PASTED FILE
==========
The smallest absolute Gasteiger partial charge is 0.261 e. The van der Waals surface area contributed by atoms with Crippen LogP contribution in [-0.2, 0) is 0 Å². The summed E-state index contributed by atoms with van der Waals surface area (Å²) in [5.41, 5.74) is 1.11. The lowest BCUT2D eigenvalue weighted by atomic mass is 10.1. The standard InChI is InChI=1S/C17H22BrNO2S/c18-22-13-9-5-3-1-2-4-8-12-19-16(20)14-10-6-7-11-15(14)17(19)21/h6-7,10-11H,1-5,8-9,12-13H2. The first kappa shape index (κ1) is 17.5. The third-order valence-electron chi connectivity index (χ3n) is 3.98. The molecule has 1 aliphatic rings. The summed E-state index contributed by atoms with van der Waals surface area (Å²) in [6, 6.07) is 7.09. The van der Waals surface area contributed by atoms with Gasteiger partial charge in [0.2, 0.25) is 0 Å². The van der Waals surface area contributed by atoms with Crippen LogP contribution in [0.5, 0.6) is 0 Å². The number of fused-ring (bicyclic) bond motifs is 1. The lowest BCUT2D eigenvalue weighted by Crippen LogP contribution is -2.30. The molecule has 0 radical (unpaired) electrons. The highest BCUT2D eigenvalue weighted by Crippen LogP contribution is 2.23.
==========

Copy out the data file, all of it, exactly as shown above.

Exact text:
The smallest absolute Gasteiger partial charge is 0.261 e. The van der Waals surface area contributed by atoms with Crippen LogP contribution in [-0.2, 0) is 0 Å². The summed E-state index contributed by atoms with van der Waals surface area (Å²) in [5.41, 5.74) is 1.11. The lowest BCUT2D eigenvalue weighted by atomic mass is 10.1. The standard InChI is InChI=1S/C17H22BrNO2S/c18-22-13-9-5-3-1-2-4-8-12-19-16(20)14-10-6-7-11-15(14)17(19)21/h6-7,10-11H,1-5,8-9,12-13H2. The first kappa shape index (κ1) is 17.5. The third-order valence-electron chi connectivity index (χ3n) is 3.98. The molecule has 1 aliphatic rings. The summed E-state index contributed by atoms with van der Waals surface area (Å²) in [6, 6.07) is 7.09. The van der Waals surface area contributed by atoms with Gasteiger partial charge in [0.2, 0.25) is 0 Å². The van der Waals surface area contributed by atoms with Crippen LogP contribution in [0.5, 0.6) is 0 Å². The number of fused-ring (bicyclic) bond motifs is 1. The lowest BCUT2D eigenvalue weighted by Crippen LogP contribution is -2.30. The molecule has 0 radical (unpaired) electrons. The highest BCUT2D eigenvalue weighted by Crippen LogP contribution is 2.23.